Excited about the prospect of sitting behind the screen? Ready to face the challenge of wrangling players and story alike into a cohesive adventure? Dreaming about the hordes of enemies that are dancing in your head preparing to charge at the “Heroes”? Then this series of articles is for you!
This article series is aimed at the brand-new GM and all the challenges and rewards one who takes on the title will run across in his/her career. I’m using the more ubiquitous GM (or Game Master) moniker here because this series of articles will be on a broader topic of running TTRPG. We’re not focusing exclusively on DnD, but advice that’s applicable to a broader spectrum of games and player groups.
How to Start as a Game Master
The very first piece of advice I can give to any new GM is pick the game system that you want to play. Right now, there is a plethora of TTRPG s available and many different ways to engage in roleplaying. If you are excited about the prospect of running a roleplaying game, then make sure that it is a game that you would like to play before getting the game off the ground.
What type of genres do you find interesting? What kind of game are you looking for? Is it horror, fantasy, or comedy that interests you? How realistic do you want the game play to be? I would take some time to think on these questions. Do some research on roleplaying games that fit your interests before investing in the game system itself. There is a lot of social media available for TTRPGs now that can give you a baseline for what you would be getting into before you even run a game.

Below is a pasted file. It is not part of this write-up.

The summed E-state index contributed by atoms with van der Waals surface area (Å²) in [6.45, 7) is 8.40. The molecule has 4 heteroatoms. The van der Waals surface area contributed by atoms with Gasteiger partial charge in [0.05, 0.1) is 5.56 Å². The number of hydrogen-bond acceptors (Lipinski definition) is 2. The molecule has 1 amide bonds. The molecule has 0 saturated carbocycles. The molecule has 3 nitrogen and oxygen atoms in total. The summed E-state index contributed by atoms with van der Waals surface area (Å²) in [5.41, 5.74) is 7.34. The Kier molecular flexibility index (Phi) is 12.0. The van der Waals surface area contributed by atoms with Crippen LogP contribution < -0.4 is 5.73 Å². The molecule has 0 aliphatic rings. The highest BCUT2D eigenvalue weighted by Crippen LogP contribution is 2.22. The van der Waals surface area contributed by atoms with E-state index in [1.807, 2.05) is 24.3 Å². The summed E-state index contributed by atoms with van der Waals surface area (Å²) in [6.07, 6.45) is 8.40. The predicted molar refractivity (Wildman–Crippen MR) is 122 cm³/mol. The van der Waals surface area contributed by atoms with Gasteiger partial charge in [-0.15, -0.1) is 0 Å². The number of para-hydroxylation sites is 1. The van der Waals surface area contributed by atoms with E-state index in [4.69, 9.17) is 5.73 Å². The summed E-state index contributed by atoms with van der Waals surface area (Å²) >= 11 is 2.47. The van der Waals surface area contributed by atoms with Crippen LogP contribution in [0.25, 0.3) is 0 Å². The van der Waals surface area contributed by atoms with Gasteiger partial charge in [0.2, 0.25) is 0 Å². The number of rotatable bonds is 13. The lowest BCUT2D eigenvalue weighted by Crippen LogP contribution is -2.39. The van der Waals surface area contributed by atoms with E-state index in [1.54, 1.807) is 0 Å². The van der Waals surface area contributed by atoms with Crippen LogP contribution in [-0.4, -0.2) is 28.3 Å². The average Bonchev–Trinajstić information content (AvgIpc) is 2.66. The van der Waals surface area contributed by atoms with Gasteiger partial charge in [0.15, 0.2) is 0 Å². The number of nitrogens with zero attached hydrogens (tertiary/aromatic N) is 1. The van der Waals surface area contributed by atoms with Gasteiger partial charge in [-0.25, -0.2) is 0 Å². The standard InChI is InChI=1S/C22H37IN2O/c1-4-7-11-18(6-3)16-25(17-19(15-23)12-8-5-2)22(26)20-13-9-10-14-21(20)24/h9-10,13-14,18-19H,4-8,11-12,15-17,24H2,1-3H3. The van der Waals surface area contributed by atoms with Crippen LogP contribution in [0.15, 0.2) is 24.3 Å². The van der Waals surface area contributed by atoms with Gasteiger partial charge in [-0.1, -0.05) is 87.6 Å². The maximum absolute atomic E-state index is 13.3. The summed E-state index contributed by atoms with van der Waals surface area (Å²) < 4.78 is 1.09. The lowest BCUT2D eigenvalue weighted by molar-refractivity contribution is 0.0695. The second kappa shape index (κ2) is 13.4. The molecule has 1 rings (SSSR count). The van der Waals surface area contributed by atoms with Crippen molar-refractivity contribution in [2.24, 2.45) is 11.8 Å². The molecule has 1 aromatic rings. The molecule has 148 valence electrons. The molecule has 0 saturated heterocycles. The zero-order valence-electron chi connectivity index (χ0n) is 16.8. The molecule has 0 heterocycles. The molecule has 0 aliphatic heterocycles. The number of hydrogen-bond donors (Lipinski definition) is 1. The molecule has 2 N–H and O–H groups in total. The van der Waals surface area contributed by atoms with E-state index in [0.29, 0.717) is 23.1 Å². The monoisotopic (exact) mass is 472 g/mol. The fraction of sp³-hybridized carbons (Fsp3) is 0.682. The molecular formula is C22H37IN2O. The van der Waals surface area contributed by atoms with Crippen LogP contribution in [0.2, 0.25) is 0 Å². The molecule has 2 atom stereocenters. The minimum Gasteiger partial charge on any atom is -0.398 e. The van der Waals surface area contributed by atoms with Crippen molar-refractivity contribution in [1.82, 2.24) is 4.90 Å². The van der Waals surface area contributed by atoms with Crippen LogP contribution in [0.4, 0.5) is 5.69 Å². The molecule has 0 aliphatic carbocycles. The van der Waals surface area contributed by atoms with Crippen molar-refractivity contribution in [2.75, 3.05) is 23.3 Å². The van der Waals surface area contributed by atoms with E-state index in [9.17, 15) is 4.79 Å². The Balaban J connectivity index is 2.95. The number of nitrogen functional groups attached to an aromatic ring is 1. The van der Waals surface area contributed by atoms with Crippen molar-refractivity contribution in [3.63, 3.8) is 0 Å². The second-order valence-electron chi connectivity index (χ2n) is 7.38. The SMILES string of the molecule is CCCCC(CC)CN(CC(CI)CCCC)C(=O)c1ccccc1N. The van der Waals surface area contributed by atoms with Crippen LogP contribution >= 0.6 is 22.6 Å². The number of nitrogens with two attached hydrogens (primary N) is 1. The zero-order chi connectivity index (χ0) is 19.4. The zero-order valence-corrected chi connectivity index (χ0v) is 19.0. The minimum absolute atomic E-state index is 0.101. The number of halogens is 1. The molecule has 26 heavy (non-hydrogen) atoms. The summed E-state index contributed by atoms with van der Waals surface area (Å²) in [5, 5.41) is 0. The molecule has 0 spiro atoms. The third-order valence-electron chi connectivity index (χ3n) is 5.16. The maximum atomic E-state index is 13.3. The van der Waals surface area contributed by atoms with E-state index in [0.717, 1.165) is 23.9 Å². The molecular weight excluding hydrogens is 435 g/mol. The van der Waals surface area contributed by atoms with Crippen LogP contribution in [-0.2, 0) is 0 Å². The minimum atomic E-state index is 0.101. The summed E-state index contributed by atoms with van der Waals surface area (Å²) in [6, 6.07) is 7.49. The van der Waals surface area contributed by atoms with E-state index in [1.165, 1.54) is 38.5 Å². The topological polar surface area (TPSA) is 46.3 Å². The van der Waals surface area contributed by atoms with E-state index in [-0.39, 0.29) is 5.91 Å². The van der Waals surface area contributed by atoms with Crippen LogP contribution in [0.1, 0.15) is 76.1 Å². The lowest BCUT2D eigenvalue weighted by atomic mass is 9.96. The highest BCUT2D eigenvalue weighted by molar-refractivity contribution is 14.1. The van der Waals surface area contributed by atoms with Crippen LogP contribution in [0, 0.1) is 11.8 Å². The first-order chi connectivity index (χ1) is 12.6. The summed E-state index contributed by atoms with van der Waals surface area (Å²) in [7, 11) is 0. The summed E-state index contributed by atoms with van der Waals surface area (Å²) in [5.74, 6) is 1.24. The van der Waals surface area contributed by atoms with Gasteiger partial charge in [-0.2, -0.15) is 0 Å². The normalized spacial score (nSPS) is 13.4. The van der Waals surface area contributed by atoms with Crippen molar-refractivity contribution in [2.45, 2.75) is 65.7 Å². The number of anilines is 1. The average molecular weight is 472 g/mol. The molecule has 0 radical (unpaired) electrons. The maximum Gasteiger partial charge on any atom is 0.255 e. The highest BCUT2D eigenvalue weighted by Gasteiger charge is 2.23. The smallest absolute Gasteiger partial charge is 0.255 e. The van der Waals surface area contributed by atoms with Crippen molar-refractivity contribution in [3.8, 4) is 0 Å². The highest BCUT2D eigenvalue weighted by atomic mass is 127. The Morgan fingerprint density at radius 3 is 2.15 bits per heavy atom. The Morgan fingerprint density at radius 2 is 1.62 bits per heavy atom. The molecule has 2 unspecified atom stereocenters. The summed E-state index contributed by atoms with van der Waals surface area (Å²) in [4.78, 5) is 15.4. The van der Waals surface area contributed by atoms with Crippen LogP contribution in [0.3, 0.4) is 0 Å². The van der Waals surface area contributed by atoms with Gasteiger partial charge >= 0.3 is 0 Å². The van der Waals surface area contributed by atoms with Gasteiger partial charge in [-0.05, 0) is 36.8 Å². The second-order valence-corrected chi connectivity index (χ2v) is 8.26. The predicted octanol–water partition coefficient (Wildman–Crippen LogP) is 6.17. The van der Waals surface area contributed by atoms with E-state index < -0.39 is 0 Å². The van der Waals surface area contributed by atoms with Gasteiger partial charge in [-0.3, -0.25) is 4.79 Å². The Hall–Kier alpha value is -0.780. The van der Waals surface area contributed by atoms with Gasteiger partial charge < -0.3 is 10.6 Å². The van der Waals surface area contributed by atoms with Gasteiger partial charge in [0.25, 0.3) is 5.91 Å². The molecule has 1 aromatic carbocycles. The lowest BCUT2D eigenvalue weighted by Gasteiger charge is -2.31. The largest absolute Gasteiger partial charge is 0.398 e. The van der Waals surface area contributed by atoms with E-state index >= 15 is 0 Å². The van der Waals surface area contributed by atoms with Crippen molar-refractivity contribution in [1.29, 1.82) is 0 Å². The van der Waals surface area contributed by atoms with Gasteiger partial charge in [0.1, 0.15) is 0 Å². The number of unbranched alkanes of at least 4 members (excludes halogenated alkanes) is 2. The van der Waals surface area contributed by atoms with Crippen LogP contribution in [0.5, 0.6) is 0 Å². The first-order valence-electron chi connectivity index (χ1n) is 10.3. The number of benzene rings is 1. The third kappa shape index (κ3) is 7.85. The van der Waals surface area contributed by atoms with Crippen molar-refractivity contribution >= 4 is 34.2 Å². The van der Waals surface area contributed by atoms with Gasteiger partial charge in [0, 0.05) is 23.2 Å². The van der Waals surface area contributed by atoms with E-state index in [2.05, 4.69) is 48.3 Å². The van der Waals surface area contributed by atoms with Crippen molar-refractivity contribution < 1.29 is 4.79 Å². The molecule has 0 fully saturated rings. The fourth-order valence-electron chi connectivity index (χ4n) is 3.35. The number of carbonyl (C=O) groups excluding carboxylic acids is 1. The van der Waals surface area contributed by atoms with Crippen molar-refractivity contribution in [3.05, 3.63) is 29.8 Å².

After you know what you want to play you have to ask yourself “Would my friends like playing this with me?” Most players like to play roleplaying games. For the most part I have found that people like variety. As a result, I have not had difficulty convincing my friends to try different roleplaying systems in the past, even if it wasn’t the most popular system available at the time.
The next question to ask is “How easy would this game be to teach others?” As the GM who is picking the game, you may be the only player that owns a copy of the core books. It’s a part of the GM title to teach the players the rules and how to interact with the system.